Gaming

Whilst I am an avid consumer of most sorts of media, video games is one format that has for years left me, for the most part, underwhelmed and disinterested. I love books, I love films, I love art, all for their creativity and the pleasure I get from experiencing this as well as the immersive experience they offer. Games are another escape from reality, and a more interactive one that should surely be more engaging because of this, so what is it I am not getting? Lately, especially since I am now dating and spending a lot of time with a game designer who devotes his life to the craft, I am finding myself more and more intrigued.

My level of interest seems to be developing in phases. I have considered myself for a while now in the phase of a ‘social gamer’, i.e. In the same way a ‘social smoker’ and ‘social drinker’ operate, I play games only in the company of other people, for mutual enjoyment and as a way of socialising and feeling part of a group. Games like Guitar Hero and Wii Sports were designed with this type of gamer on mind, they encourage participation and friendly competition. The trouble is that the ‘lack of company’ has rapidly become a feeble excuse for not being a regular gamer. Nearly all games these days it seems you’re playing as part body an online network of friends and strangers. This seems nice I suppose, except that aren’t games supposed to be escapism? I want the people I’m playing with to behave properly as the computer intended! I can’t imagine trying to co-operate with some of the gaming types out there, as much for their enjoyment and overall experience as mine. I mean I would be useless as part of a team of experienced shooters! and I’m not sure I could trust my team-mates not to shoot me in the back?! I have enough of those kinds of people-handling issues (albeit less life threatening) to handle in real life!

Despite this, I have recently found some types of gaming I enjoy. Skyrim at the end of 2011 really got my attention. I love the scope for creativity the game offers, the power of creating a unique character and building a life for it was in my hands which really appealed. It was like creating your own story, without picking up a pen. However. I have not played it in a long time and I feel if I went back to its now I would feel quite disconnected from it, I wouldn’t be starting where I left off because I would have to redevelop all the skills I learnt, and I would struggle to remember everything too! It’s not a storyline you can read back over, like with a book. I think of it now as my ‘holiday’ in Skyrim. I spent some time there, enjoyed myself but now I’m back in real life and it’s not so bad without it. The Holiday Phase of gaming, I think I know some others out there who are in it. Or in the ‘Honeymoon’ phase of the gamer perhaps, where they allow the game to lure them in with easy levels and seemingly satisfying rewards before it becomes unforeseeably difficult and consumes more and more time and effort, becomes more and more frustrating to the point of quitting, they are on the verge of quitting games forever! But then another new title catches their eye and they go through the same agony all over again.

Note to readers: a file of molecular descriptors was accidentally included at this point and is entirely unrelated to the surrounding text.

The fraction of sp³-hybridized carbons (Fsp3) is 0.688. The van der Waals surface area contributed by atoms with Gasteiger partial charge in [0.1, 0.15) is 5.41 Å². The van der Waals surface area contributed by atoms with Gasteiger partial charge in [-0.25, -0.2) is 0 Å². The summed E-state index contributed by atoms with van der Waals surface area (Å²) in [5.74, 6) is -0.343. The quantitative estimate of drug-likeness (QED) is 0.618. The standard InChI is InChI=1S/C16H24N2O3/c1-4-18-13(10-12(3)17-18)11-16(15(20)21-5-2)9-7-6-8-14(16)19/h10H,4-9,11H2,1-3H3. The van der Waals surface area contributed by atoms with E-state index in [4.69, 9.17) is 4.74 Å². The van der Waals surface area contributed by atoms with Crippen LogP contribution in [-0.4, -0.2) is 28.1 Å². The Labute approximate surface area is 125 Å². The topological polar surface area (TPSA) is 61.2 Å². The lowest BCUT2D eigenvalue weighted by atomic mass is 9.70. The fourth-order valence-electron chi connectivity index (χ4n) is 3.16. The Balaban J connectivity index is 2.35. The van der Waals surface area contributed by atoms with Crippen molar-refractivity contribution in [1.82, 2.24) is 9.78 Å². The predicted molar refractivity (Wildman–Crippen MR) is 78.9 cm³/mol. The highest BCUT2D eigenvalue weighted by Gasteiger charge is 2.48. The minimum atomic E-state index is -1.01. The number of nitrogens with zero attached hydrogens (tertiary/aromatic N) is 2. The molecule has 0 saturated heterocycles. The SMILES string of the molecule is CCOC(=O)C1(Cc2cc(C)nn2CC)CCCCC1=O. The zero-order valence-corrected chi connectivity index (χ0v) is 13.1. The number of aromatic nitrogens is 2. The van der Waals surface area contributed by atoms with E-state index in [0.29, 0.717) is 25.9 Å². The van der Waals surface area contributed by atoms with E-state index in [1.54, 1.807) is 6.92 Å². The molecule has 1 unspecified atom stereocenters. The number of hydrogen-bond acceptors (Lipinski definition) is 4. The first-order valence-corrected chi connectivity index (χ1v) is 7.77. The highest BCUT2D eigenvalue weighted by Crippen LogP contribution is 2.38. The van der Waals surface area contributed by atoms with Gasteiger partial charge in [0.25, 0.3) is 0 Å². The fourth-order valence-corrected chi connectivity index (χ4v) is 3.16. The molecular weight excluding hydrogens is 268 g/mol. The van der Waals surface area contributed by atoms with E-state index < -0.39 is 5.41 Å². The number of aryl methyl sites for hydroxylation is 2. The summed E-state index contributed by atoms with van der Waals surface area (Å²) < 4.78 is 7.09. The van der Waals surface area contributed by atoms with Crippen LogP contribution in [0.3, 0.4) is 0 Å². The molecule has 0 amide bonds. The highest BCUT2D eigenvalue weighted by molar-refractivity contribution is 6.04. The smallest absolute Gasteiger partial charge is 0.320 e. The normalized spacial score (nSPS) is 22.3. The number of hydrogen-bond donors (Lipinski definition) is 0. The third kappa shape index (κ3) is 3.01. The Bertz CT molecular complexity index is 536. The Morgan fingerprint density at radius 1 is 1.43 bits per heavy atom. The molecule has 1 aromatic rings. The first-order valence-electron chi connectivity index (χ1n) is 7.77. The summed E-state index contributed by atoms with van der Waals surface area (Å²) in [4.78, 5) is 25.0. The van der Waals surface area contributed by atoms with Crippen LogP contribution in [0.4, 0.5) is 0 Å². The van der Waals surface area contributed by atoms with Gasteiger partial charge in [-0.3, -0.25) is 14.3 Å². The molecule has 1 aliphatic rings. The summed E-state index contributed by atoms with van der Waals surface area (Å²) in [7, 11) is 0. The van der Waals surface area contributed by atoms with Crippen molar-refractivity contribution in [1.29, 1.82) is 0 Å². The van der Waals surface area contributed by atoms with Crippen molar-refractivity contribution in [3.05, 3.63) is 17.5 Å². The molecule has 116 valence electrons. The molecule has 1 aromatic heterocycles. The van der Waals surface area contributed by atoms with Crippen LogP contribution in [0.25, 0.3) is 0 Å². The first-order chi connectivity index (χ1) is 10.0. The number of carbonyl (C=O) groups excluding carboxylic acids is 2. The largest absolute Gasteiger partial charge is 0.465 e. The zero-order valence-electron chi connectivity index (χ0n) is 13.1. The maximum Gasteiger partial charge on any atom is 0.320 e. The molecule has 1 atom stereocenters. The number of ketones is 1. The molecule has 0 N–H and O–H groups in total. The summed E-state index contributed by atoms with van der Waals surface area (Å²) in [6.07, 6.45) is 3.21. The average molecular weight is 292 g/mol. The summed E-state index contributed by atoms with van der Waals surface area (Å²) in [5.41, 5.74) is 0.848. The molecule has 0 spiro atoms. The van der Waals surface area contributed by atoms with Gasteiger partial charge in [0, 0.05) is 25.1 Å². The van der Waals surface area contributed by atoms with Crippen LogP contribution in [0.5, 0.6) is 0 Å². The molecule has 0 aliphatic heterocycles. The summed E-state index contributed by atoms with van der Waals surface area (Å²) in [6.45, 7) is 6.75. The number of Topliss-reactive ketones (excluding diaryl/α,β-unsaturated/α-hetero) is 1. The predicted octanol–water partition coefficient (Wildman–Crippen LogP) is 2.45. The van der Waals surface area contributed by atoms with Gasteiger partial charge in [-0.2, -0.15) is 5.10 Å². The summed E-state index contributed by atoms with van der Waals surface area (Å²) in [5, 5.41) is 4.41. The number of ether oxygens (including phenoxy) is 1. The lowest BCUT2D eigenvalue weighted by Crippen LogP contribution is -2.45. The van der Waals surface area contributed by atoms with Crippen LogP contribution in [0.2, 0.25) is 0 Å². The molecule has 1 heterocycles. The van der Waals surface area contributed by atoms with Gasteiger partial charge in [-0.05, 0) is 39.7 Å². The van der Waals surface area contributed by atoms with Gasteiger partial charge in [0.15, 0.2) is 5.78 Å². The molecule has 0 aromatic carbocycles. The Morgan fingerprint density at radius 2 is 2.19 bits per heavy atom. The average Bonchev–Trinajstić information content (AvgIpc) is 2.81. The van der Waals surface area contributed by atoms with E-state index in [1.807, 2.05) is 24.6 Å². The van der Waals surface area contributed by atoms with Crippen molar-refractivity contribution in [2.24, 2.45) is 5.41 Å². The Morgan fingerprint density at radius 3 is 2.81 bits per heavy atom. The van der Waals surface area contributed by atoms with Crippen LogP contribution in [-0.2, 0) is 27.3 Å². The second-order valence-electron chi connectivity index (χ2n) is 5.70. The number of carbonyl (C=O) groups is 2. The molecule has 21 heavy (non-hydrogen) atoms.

I’ve realised now though that my relationship with games is more like an affair, the ‘affair’ phase. I get curious about one, I give it a try and I love it for a bit, for a brief time but always go back to what I had before, a much more satisfying book!

Jody Playing Skyrim in true, nerdy nerdy-gamer style. (November 2011)

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